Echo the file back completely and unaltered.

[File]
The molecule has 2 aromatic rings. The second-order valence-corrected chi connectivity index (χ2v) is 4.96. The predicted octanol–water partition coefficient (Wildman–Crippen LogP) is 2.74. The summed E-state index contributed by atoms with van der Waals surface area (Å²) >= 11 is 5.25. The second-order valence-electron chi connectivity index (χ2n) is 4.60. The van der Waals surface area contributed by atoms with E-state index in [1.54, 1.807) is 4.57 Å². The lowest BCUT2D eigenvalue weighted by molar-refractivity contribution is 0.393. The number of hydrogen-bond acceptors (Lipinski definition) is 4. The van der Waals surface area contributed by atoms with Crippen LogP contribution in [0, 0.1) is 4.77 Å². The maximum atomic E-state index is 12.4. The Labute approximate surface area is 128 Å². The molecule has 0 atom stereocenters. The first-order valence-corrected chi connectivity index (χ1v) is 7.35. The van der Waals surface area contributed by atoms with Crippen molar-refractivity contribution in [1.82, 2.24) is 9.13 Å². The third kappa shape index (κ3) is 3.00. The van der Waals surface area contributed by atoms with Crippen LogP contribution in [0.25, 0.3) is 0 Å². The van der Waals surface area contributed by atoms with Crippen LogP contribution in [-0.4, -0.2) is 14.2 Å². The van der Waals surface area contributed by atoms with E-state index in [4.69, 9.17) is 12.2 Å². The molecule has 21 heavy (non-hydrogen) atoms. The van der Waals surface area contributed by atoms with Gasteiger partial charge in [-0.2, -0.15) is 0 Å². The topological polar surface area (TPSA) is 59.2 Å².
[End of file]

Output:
The molecule has 2 aromatic rings. The second-order valence-corrected chi connectivity index (χ2v) is 4.96. The predicted octanol–water partition coefficient (Wildman–Crippen LogP) is 2.74. The summed E-state index contributed by atoms with van der Waals surface area (Å²) >= 11 is 5.25. The second-order valence-electron chi connectivity index (χ2n) is 4.60. The van der Waals surface area contributed by atoms with E-state index in [1.54, 1.807) is 4.57 Å². The lowest BCUT2D eigenvalue weighted by molar-refractivity contribution is 0.393. The number of hydrogen-bond acceptors (Lipinski definition) is 4. The van der Waals surface area contributed by atoms with Crippen LogP contribution in [0, 0.1) is 4.77 Å². The maximum atomic E-state index is 12.4. The Labute approximate surface area is 128 Å². The molecule has 0 atom stereocenters. The first-order valence-corrected chi connectivity index (χ1v) is 7.35. The van der Waals surface area contributed by atoms with Crippen molar-refractivity contribution in [1.82, 2.24) is 9.13 Å². The third kappa shape index (κ3) is 3.00. The van der Waals surface area contributed by atoms with Crippen LogP contribution in [0.25, 0.3) is 0 Å². The van der Waals surface area contributed by atoms with Crippen LogP contribution in [-0.4, -0.2) is 14.2 Å². The van der Waals surface area contributed by atoms with E-state index in [4.69, 9.17) is 12.2 Å². The molecule has 21 heavy (non-hydrogen) atoms. The van der Waals surface area contributed by atoms with Gasteiger partial charge in [-0.2, -0.15) is 0 Å². The topological polar surface area (TPSA) is 59.2 Å².